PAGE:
Opioid Dialogues


DRUG USER GROUP CONFERENCE   TRI-RAC PRESENTATIONS   PIPS (PREVENTION IS POWER SHARING)   NALOXONE NINJAS


For 2017 and 2018, Impact is supporting dialogue about the Opioid Overdose Crisis with funding from the University of Victoria.

We have supported and developed various projects so far, and are working to build on and expand these efforts aimed at supporting open dialogue in the realm of this sometimes stigma and judgement-laden topic.

Impact’s Executive Director, Brian Gross, had already been reflecting on the connections between his experience as a gay young person in the 1980’s AIDS crisis and the current opioid crisis, and had written and circulated the following essay, which also accompanied the Opioid Dialogues funding application, which was successful:


Déjà Vu: The Overdose Crisis Looks a Lot Like the HIV Crisis

By Brian Gross BFA, MFA, MC As Executive Director of a British Columbia agency addressing substance use-related risk and harm amid the growing opioid overdose crisis, I’ve had a frontline view of both the carnage and the brave, tireless efforts of professionals.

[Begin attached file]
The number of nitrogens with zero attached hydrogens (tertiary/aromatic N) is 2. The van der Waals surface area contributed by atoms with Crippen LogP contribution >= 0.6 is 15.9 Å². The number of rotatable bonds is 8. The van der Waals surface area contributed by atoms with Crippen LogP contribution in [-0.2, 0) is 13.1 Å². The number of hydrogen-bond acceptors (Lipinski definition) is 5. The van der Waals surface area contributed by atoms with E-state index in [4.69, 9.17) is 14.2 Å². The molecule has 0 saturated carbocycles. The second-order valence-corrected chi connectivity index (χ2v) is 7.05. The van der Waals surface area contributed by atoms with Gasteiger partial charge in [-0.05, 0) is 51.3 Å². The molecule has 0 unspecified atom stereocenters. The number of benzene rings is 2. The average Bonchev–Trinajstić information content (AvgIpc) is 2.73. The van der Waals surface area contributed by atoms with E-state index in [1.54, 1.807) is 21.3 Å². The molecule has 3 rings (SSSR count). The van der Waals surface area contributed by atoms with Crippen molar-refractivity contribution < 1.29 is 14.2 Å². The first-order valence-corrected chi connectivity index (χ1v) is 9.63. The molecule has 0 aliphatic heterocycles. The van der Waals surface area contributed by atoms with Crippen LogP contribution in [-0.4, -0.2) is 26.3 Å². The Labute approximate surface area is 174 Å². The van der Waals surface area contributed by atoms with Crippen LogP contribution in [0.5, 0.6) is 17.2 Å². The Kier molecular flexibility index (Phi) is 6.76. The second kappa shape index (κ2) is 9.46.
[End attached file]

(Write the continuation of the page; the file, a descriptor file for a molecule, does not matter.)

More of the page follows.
Having been a “gay” teen in the mid-80s, when Gay-Related Immune Deficiency (GRID) was finally renamed Acquired Immune Deficiency Syndrome (AIDS)—a small, but important step away from a moralistic and toward a “harm reduction” (though the term wasn’t in wide use yet) approach, I’ve also developed a sense of déjà vu.

In 1988, my brother played a role in developing one of the first multitrack digital recording systems. So, at age 19, I had the opportunity to play around in the studio at his office, composing a sound collage with a progression of lyrics that went like this:

Well, it started in the newspapers.
And then it was just someone I knew of.
And then it was friends of friends of friends…
GASP!
And then it was my friends!
I hope it doesn’t get any closer!

Like with experiencing an overdose, the social tide was pretty black and white on the issue of acquiring HIV. You didn’t have to “hope” it wouldn’t get any closer. If you just didn’t have homosexual sex (or—now—use drugs), there was no way it would.

Is that so difficult?